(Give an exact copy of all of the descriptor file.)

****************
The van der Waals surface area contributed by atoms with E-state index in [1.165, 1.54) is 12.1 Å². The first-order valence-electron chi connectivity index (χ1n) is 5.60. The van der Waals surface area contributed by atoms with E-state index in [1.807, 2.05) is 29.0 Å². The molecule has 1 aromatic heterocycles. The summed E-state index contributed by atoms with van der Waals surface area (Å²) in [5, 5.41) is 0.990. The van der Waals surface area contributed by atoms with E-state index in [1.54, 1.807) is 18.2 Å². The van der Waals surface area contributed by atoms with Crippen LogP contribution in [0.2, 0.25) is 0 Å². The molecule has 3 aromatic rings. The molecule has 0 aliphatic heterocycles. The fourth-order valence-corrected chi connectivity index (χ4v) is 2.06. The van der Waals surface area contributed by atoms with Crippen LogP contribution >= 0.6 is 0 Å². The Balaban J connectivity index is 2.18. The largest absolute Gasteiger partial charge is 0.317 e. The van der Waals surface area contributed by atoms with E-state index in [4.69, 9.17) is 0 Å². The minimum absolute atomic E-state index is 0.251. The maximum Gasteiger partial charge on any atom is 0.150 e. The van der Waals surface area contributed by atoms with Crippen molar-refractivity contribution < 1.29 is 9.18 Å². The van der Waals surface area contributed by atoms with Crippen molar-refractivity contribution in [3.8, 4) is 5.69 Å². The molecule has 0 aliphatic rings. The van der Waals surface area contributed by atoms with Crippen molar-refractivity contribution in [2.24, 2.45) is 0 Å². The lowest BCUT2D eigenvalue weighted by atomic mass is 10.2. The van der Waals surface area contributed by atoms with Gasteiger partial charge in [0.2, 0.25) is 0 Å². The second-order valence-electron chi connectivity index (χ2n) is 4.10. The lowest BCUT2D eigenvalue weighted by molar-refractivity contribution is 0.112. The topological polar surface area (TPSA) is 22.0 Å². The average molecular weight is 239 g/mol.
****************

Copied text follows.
The van der Waals surface area contributed by atoms with E-state index in [1.165, 1.54) is 12.1 Å². The first-order valence-electron chi connectivity index (χ1n) is 5.60. The van der Waals surface area contributed by atoms with E-state index in [1.807, 2.05) is 29.0 Å². The molecule has 1 aromatic heterocycles. The summed E-state index contributed by atoms with van der Waals surface area (Å²) in [5, 5.41) is 0.990. The van der Waals surface area contributed by atoms with E-state index in [1.54, 1.807) is 18.2 Å². The van der Waals surface area contributed by atoms with Crippen LogP contribution in [0.2, 0.25) is 0 Å². The molecule has 3 aromatic rings. The molecule has 0 aliphatic heterocycles. The fourth-order valence-corrected chi connectivity index (χ4v) is 2.06. The van der Waals surface area contributed by atoms with Crippen LogP contribution >= 0.6 is 0 Å². The Balaban J connectivity index is 2.18. The largest absolute Gasteiger partial charge is 0.317 e. The van der Waals surface area contributed by atoms with E-state index in [4.69, 9.17) is 0 Å². The minimum absolute atomic E-state index is 0.251. The maximum Gasteiger partial charge on any atom is 0.150 e. The van der Waals surface area contributed by atoms with Crippen molar-refractivity contribution < 1.29 is 9.18 Å². The van der Waals surface area contributed by atoms with Crippen molar-refractivity contribution in [3.8, 4) is 5.69 Å². The molecule has 0 aliphatic rings. The van der Waals surface area contributed by atoms with Crippen molar-refractivity contribution in [2.24, 2.45) is 0 Å². The lowest BCUT2D eigenvalue weighted by atomic mass is 10.2. The van der Waals surface area contributed by atoms with Gasteiger partial charge in [0.2, 0.25) is 0 Å². The second-order valence-electron chi connectivity index (χ2n) is 4.10. The lowest BCUT2D eigenvalue weighted by molar-refractivity contribution is 0.112. The topological polar surface area (TPSA) is 22.0 Å². The average molecular weight is 239 g/mol.